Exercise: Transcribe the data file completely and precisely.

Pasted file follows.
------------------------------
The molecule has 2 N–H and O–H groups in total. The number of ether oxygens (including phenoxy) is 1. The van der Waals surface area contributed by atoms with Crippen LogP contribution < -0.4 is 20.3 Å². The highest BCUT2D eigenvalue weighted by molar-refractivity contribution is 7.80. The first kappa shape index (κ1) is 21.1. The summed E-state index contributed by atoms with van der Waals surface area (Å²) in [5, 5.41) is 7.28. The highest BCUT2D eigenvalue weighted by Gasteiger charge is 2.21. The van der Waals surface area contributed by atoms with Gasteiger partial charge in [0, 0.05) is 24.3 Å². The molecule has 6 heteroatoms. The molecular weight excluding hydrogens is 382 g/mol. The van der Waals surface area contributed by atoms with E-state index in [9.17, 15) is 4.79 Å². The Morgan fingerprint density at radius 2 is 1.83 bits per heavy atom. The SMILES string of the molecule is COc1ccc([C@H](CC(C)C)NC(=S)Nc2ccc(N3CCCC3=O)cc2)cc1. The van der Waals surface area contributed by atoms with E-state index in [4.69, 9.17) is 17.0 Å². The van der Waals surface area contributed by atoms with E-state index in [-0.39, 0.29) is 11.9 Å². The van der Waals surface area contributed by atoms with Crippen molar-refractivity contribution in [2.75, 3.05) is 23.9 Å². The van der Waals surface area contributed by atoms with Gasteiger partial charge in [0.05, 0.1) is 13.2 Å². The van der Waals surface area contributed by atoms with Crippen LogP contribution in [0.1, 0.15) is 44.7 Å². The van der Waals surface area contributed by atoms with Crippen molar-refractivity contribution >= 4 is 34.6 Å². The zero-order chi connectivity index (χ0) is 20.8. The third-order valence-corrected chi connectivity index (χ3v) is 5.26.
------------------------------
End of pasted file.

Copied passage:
The molecule has 2 N–H and O–H groups in total. The number of ether oxygens (including phenoxy) is 1. The van der Waals surface area contributed by atoms with Crippen LogP contribution < -0.4 is 20.3 Å². The highest BCUT2D eigenvalue weighted by molar-refractivity contribution is 7.80. The first kappa shape index (κ1) is 21.1. The summed E-state index contributed by atoms with van der Waals surface area (Å²) in [5, 5.41) is 7.28. The highest BCUT2D eigenvalue weighted by Gasteiger charge is 2.21. The van der Waals surface area contributed by atoms with Gasteiger partial charge in [0, 0.05) is 24.3 Å². The molecule has 6 heteroatoms. The molecular weight excluding hydrogens is 382 g/mol. The van der Waals surface area contributed by atoms with E-state index in [9.17, 15) is 4.79 Å². The Morgan fingerprint density at radius 2 is 1.83 bits per heavy atom. The SMILES string of the molecule is COc1ccc([C@H](CC(C)C)NC(=S)Nc2ccc(N3CCCC3=O)cc2)cc1. The van der Waals surface area contributed by atoms with E-state index in [4.69, 9.17) is 17.0 Å². The van der Waals surface area contributed by atoms with E-state index in [-0.39, 0.29) is 11.9 Å². The van der Waals surface area contributed by atoms with Crippen molar-refractivity contribution in [2.75, 3.05) is 23.9 Å². The van der Waals surface area contributed by atoms with Gasteiger partial charge in [0.05, 0.1) is 13.2 Å². The van der Waals surface area contributed by atoms with Crippen LogP contribution in [0.1, 0.15) is 44.7 Å². The van der Waals surface area contributed by atoms with Crippen molar-refractivity contribution >= 4 is 34.6 Å². The zero-order chi connectivity index (χ0) is 20.8. The third-order valence-corrected chi connectivity index (χ3v) is 5.26.